Alcimed, a consulting company specializing in innovation and new businesses, provides an update on the global sake market and outlines new trends in today’s importing countries.
Japanese sake, or “Seishu” in the local language, is an alcoholic beverage made by the fermentation of rice. The Japanese use the term “Nihonshu” to refer to sake produced in Japan.
Sake has an alcohol content of 14 to 17° and is therefore different from other rice alcohols served in Chinese and Vietnamese restaurants, often wrongly called sake.
The production of Japanese sake, a well-kept know-how
The production of Japanese sake is the result of a complex know-how which, in addition to a rigorous manufacturing process, requires a real selection of raw materials.
As a matter of fact, nothing is left to chance, especially when it comes to the choice of rice variety and water quality. Rice accounts for 20% of the final composition of sake and is carefully selected from about fifty sake varieties. Only ten varieties are used in the premium sake production: the choice of variety will impact the quality and flavours of sake. If the choice of rice is important, that of water is crucial since it represents 80% of the final sake’s composition. Water generally comes from wells or deep natural sources and must meet a number of requirements in terms of physico-chemical properties. As a result, in Japan, the establishment of sake breweries is often linked to the water quality of a given region. If the notion of terroir is not commonly associated with sake, a “terroir of water” could be mentioned, as its quality has such an impact on that of sake.
Once the raw materials have been selected, the sake producer must then go through a manufacturing process with multiple and often complex steps. Among these steps, the polishing of the rice and therefore the residual rice rate obtained, called “Semai-buai”, is essential in the production of premium sake. Indeed, the lower the residual rate, the more the rice grain will be purified and the more the sake will be considered as high quality. The addition or not of alcohol at the end of the process and the quantity added are also decisive in the production of premium sake. Sake to which alcohol was not added, or “Junmai”, is often considered slightly superior in terms of quality.
While the different steps of the sake production process and the raw materials are well known, the key elements necessary for the production of high quality sake are often kept secret by the Japanese master producers: the “Tojis”. Learning these trade secrets and mastering the process requires several years of training with Japanese tojis.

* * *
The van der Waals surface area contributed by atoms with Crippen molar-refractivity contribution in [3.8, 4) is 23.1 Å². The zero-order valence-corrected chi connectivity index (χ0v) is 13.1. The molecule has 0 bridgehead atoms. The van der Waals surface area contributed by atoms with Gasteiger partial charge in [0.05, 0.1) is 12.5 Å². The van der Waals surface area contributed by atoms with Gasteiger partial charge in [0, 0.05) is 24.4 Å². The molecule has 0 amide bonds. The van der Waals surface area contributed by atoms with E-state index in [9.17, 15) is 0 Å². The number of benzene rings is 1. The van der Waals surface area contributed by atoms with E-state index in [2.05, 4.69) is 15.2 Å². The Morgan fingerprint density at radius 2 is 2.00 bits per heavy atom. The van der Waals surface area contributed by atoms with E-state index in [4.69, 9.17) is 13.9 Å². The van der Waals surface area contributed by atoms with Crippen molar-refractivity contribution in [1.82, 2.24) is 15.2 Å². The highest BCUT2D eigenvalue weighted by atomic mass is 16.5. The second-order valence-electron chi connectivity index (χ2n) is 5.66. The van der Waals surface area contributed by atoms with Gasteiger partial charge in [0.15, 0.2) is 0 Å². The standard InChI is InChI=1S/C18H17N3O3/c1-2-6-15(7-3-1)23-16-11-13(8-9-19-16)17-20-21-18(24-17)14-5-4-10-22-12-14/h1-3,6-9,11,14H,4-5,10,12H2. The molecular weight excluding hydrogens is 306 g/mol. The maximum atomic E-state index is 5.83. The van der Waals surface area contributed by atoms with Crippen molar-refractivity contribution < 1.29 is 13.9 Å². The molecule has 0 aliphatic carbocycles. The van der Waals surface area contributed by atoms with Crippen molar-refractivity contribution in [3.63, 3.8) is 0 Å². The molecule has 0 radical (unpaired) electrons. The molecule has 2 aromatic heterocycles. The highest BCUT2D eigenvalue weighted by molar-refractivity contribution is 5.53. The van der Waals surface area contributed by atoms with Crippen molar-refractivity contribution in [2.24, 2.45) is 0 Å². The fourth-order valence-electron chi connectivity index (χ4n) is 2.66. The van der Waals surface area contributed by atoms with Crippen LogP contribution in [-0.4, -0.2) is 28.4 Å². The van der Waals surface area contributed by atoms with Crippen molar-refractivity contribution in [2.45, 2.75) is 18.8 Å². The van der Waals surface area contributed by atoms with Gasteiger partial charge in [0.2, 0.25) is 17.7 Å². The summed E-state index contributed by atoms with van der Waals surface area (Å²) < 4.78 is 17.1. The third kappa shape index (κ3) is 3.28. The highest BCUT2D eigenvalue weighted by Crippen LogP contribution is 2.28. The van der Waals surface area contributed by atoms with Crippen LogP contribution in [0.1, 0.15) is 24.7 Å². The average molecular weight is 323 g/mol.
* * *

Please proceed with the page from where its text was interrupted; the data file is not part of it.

An international enthusiasm for premium sake
In 2016, the sake production in Japan represented about 606,000 kilolitres, with only 3% of this production being exported. However, sake exports abroad have been growing since the early 2000s. Indeed, between 2000 and 2016, exports more than doubled in terms of volume and increased almost fivefold in terms of value. The biggest growth took place between 2015 and 2016 with an increase in the export market of 10% in value. This trend is due to the enthusiasm of some Asian and Western countries for premium sake.
Sake is now exported to more than 60 countries, 5 of which represent 70% of the export volume. These countries are the United States, which represents ¼ of total exports, China, Taiwan, South Korea and Hong Kong. European countries do not appear in this top five because Japanese sake consumption and imports are still in their infancy. Nevertheless, the growth of these markets is now exponential with exports to Europe increasing by 44% in value between 2012 and 2014. This trend applies in particular to France, which registered the strongest growth in Europe over the same period with a 66% increase in imports.
Local production initiatives that are still not well recognized
In view of the growing success of this alcohol abroad, several sake breweries have established themselves in importing countries, particularly in the United States, Western Europe and Asia. While these initiatives are quite isolated today, the trend seems to be following the same path as that of imports.
Sake breweries outside Japan have set up by following one of three models:
– The installation of Japanese houses: taking advantage of the interest in sake in some foreign countries, they sought out to develop local branches. This has been the case for example in the United States. In the early 1980s, four major sake producers set up a local division in order to meet the growing local demand.
– The diversification of artisanal producers of alcoholic beverages deciding to complete and expand their offer by producing sake. This trend was particularly apparent in Europe during the 2000s among beer producers.
– The creation of artisanal sake breweries by enthusiasts of Japan and sake: This model was developed at the end of the 2000s with some initiatives in the United States. In France, a few projects for artisanal sake breweries have been launched in recent years.
The establishment of sake breweries outside Japan is not an easy task and raises real questions about equipment, expertise and raw materials. Indeed, while many countries have water sources that meet the characteristics necessary for sake production, the rice, expertise and specific equipment required are still often imported from Japan. And if some breweries have already started producing 100% local sake by producing their rice on site, several years of experimentation will still be necessary to succeed in equaling the quality of Japanese premium sake.
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